Juicing can be beneficial as a way to combat cancer when you already have the disease. When you are being treated for cancer, things like digestive issues, chewing, and swallowing are already problems you may be dealing with.
By juicing fruits and vegetables, you do not have to chew your food and the food is easily digested. You shouldn’t go on an exclusively juiced diet, however, because it can result in weight loss, which is already a problem in people who have cancer.
Besides juicing, you should be eating at least five servings of whole colorful fruits and vegetables daily. You can eat these fruits and vegetables whole or juice some of them if you are having problems with digestion or swallowing. Ideally, though, you should be eating the first five servings of fruits and vegetables, only juicing those you eat beyond that.
Tips on Juicing in Support of Cancer Treatment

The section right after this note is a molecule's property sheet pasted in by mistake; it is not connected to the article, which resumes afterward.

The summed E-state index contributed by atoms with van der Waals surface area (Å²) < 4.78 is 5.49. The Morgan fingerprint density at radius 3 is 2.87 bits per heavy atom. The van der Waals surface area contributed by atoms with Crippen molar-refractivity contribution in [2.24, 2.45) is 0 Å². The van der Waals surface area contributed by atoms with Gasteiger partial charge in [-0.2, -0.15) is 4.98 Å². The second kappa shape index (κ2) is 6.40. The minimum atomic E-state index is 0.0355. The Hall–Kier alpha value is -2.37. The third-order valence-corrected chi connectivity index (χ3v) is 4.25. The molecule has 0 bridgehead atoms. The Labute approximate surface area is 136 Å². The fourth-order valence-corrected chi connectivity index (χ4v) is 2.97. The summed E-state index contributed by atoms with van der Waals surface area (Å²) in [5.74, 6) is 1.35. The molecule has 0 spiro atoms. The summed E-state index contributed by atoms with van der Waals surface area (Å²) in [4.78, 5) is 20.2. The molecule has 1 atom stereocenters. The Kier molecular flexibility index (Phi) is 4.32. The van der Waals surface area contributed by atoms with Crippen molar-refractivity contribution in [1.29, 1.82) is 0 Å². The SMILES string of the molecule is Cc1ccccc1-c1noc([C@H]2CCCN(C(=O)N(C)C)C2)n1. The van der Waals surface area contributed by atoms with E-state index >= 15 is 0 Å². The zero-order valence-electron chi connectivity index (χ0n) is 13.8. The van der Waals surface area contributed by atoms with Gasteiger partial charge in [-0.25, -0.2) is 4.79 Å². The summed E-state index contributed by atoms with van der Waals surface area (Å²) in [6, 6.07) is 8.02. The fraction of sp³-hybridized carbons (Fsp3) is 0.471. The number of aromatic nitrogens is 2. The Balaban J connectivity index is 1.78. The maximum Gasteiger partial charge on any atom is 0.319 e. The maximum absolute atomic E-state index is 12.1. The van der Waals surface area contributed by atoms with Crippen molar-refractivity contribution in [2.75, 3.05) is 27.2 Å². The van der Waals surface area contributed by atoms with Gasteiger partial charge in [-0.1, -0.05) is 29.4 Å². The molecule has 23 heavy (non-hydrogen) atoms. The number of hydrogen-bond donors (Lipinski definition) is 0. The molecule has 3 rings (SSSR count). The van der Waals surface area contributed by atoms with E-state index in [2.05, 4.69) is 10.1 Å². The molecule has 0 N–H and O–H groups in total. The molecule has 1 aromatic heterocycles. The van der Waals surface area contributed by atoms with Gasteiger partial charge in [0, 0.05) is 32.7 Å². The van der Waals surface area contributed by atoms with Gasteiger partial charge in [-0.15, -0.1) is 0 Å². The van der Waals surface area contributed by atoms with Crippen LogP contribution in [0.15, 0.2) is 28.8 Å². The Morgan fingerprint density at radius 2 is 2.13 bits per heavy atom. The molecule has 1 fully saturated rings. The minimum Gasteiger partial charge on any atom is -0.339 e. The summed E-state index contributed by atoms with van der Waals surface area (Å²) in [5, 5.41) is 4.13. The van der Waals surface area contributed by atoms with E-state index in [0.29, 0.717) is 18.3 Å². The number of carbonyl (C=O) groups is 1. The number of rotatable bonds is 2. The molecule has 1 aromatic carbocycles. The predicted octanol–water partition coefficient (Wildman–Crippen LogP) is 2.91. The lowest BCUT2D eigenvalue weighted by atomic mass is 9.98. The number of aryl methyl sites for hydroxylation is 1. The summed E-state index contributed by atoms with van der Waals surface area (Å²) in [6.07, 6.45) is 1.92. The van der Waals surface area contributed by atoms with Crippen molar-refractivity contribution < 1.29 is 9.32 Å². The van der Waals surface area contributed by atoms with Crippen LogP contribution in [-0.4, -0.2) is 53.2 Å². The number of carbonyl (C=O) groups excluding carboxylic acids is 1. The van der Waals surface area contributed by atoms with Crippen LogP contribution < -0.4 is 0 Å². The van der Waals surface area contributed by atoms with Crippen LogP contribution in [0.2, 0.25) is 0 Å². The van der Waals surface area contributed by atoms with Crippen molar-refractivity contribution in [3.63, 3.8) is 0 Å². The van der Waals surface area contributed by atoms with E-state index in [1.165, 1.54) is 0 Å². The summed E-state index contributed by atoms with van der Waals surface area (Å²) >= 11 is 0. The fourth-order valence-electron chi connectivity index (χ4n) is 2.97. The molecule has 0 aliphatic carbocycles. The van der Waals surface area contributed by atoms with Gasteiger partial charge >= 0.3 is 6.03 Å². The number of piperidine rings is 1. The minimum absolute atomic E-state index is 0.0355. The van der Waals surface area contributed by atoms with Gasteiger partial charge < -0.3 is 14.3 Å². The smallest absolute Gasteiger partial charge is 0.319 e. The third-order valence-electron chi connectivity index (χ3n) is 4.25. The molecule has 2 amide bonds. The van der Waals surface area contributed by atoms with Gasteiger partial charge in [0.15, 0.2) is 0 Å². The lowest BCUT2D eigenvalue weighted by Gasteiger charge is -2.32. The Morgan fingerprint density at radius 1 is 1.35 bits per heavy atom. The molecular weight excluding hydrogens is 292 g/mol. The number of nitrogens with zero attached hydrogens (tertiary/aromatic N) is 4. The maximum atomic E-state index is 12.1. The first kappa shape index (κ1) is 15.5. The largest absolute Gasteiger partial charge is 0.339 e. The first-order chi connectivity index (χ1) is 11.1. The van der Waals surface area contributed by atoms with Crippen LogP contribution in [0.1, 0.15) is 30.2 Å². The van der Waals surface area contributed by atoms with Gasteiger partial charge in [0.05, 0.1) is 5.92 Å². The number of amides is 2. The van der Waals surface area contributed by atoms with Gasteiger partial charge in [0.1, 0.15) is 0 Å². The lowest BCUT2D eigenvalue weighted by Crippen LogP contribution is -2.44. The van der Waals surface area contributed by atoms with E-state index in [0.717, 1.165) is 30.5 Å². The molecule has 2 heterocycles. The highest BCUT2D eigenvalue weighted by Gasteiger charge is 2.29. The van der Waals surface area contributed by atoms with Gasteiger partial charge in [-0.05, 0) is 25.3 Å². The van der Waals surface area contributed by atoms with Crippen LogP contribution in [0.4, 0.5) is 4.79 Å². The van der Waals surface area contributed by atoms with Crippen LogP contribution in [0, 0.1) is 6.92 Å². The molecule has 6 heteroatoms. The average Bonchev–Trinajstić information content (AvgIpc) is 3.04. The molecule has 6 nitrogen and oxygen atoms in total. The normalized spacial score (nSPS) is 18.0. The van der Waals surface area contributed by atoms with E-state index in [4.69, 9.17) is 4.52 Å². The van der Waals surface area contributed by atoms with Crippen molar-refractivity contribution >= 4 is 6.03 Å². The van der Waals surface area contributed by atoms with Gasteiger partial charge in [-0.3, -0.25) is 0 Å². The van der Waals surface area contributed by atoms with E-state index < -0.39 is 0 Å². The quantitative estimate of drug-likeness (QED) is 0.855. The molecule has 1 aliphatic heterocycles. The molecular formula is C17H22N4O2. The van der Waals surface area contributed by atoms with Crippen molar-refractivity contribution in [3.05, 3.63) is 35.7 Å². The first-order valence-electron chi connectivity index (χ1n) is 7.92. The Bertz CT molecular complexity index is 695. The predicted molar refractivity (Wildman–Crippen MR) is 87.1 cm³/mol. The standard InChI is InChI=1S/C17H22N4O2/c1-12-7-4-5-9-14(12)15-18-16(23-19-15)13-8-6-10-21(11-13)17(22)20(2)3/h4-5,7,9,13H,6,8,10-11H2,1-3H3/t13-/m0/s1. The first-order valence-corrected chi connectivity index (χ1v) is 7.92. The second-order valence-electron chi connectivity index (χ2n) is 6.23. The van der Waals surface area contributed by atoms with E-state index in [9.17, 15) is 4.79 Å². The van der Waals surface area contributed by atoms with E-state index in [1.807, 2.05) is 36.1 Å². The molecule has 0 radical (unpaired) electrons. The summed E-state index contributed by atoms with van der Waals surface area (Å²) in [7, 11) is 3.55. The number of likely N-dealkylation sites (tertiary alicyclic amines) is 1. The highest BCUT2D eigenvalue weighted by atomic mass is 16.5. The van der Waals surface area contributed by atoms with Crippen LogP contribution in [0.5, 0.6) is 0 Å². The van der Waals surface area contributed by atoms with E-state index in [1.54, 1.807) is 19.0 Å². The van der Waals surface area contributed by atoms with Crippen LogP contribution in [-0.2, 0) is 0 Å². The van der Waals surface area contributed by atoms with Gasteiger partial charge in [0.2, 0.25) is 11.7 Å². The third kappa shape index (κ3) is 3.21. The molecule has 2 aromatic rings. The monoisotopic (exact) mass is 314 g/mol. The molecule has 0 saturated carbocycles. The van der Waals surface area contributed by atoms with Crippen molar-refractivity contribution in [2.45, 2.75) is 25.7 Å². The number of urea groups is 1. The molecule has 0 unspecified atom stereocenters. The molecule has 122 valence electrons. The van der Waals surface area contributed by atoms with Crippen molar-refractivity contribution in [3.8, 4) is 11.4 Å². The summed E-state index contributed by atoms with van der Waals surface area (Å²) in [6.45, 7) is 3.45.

- Eat more vegetables than fruits. Vegetables contain the most cancer fighting phytonutrients so you should focus on those. You can add fruits to sweeten the juice but it should not make up the whole of the juice.
- Drink the amount that you would eat. If you are eating carrots, for example, it takes about 4-6 large carrots to make up to 8 ounces of carrot juice. This is a lot of carrots and more than you would likely eat if they were eaten whole. Only juice a couple of whole carrots at a time.
- Add protein and fat to your diet. Along with your juice (or in it), you should have some protein and healthy fats. This could mean that you eat yogurt with your juice or that you eat a handful of seeds or nuts. Eggs are also a good source of protein.
- Don’t forget the cruciferous vegetables
- Bok Choy
- Brussels Sprouts
- Collard Greens
These can be juiced or eaten whole and contain many cancer fighting phytonutrients. Try eating at least 3 servings of cruciferous vegetables in your diet every day.